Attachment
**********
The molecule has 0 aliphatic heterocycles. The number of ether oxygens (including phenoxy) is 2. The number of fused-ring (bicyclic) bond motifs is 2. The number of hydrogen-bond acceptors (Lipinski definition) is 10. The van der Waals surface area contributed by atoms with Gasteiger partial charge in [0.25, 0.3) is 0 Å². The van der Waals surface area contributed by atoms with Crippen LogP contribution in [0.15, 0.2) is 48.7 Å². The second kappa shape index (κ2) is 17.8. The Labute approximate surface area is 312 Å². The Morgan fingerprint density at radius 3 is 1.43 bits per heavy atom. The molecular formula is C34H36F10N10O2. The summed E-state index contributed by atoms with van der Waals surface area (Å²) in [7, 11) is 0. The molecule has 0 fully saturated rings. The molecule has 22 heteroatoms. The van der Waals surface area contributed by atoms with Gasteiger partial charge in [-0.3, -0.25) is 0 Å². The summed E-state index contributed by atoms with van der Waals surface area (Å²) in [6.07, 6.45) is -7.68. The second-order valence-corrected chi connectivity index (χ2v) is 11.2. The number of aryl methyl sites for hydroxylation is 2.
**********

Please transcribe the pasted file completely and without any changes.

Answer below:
The molecule has 0 aliphatic heterocycles. The number of ether oxygens (including phenoxy) is 2. The number of fused-ring (bicyclic) bond motifs is 2. The number of hydrogen-bond acceptors (Lipinski definition) is 10. The van der Waals surface area contributed by atoms with Gasteiger partial charge in [0.25, 0.3) is 0 Å². The van der Waals surface area contributed by atoms with Crippen LogP contribution in [0.15, 0.2) is 48.7 Å². The second kappa shape index (κ2) is 17.8. The Labute approximate surface area is 312 Å². The Morgan fingerprint density at radius 3 is 1.43 bits per heavy atom. The molecular formula is C34H36F10N10O2. The summed E-state index contributed by atoms with van der Waals surface area (Å²) in [7, 11) is 0. The molecule has 0 fully saturated rings. The molecule has 22 heteroatoms. The van der Waals surface area contributed by atoms with Gasteiger partial charge in [-0.3, -0.25) is 0 Å². The summed E-state index contributed by atoms with van der Waals surface area (Å²) in [6.07, 6.45) is -7.68. The second-order valence-corrected chi connectivity index (χ2v) is 11.2. The number of aryl methyl sites for hydroxylation is 2.